In 1954, this historical narrative was elevated to the status of a set of theses — titled “Theses on 300 Years of Russian and Ukrainian Reunification” — that were officially adopted by the Communist Party and printed in the main Soviet newspaper, Pravda. The theses were adopted on the 300th anniversary of the 1654 Treaty of Pereiaslav, which brought much of the Ukrainian lands into imperial Russia.
For nationally minded Ukrainian historians, the 1654 treaty was an end to Ukrainian independence and the beginning of Russian oppression. But the Soviets rewrote this history, celebrating it as a “reunification” of the Russian and Ukrainian people. Subsequent moments when Ukrainian leaders had allied with foreign powers or attempted to assert their independence from Russia were deemed tragic events that led to the oppression of the Ukrainian people. This narrative did not erase Ukrainian traditions, but instead insisted that these traditions flourished only when Ukrainians were living alongside their Russian brothers and sisters.
In 1954, the adoption of this historical narrative came with a surprise gift. As an anniversary present to the Ukrainian republic, Soviet leader Nikita Khrushchev transferred the Crimean Peninsula to Ukraine from Russia. While there is no consensus about the reasons for this transfer, Crimea was officially presented as a reward to the loyal leadership of the Ukrainian Communist Party for embracing the 1954 theses as the foundation for Soviet Ukraine.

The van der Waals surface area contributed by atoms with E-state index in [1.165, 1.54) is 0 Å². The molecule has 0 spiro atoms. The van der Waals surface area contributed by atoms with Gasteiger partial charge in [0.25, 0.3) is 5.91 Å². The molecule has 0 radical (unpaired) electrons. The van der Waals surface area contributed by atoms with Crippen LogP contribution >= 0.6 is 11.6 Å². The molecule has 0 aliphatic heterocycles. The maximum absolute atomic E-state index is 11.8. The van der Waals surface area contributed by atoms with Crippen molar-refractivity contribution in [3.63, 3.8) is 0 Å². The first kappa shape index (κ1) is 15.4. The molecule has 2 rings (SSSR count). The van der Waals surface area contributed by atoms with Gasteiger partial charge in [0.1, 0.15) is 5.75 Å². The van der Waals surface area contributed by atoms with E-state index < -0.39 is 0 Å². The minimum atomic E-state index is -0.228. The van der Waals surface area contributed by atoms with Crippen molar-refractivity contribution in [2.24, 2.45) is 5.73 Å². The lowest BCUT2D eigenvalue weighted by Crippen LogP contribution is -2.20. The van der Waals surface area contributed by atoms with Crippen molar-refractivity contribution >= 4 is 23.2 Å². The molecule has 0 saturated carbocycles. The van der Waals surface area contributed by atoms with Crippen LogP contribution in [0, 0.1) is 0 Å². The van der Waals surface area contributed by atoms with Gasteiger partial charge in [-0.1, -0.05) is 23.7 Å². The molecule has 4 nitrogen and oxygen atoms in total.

Sixty years later, in March 2014, the gift would be wrested away from Ukraine and annexed to Russia. Yet, in the speech Putin gave in the wake of the annexation, he offered the same version of a shared Russian and Ukrainian history that appeared in the 1954 edition of Pravda. But for Putin, this history justified why Crimea needed to be taken from, not given to, Ukraine. The Ukrainian leadership’s refusal to continue a partnership with Russia needed to be met with a harsh punishment; losing the anniversary gift of Crimea and experiencing the unrelenting devastation of military conflict.
While in 2014, Putin’s speech referencing history served as justification for a territorial grab, his July 2021 essay titled “On the Historical Unity of Russians and Ukrainians” leveraged this same history to hint at his plans. Published just a few months before the new troop buildup, Putin again drew extensively upon the narrative of the 1954 theses to criticize Ukraine’s hostile position toward Russia.
The vision of history outlined in the 2021 essay supports a path for Ukraine to remain independent, as long as it accepts becoming a partner with Russia; albeit a subservient one. Russia’s continued presence in Ukraine, in this way, can be justified not as an occupation but as liberation.
Just as with the facade of democracy in Russia, the natural question that arises is why bother with the illusion of “managed independence”? Because Russian imperial power has long depended on Ukrainian subservience. Ultimately, it is not desirable for Ukraine to become “Russian,” but instead to maintain its distinctiveness so that Ukraine can be a partner that has chosen Russia as a leader. In this role, Russia can present itself as the protector of Ukrainian culture, a culture that Russia insists is shared between them.
And this is where the danger lies. In the Soviet Union, Ukraine’s position as “second” among equals allowed Moscow to claim that the Ukrainian republic enjoyed a flourishing official culture and support for the Ukrainian language, all the while restricting this culture and language so that it could never operate on equal footing with what was defined as “Russian.” If Russia is successful in ensuring a loyal government in Ukraine, Ukraine may remain on the map but it will be a Ukraine remade in Russia’s image. Through rewriting Ukraine’s past, Russia hopes to be in a position to define not only Ukraine’s future but the future of post-Soviet Europe in the 21st century.
Kathryn David is the Mellon assistant professor of Russian and East European studies at Vanderbilt University.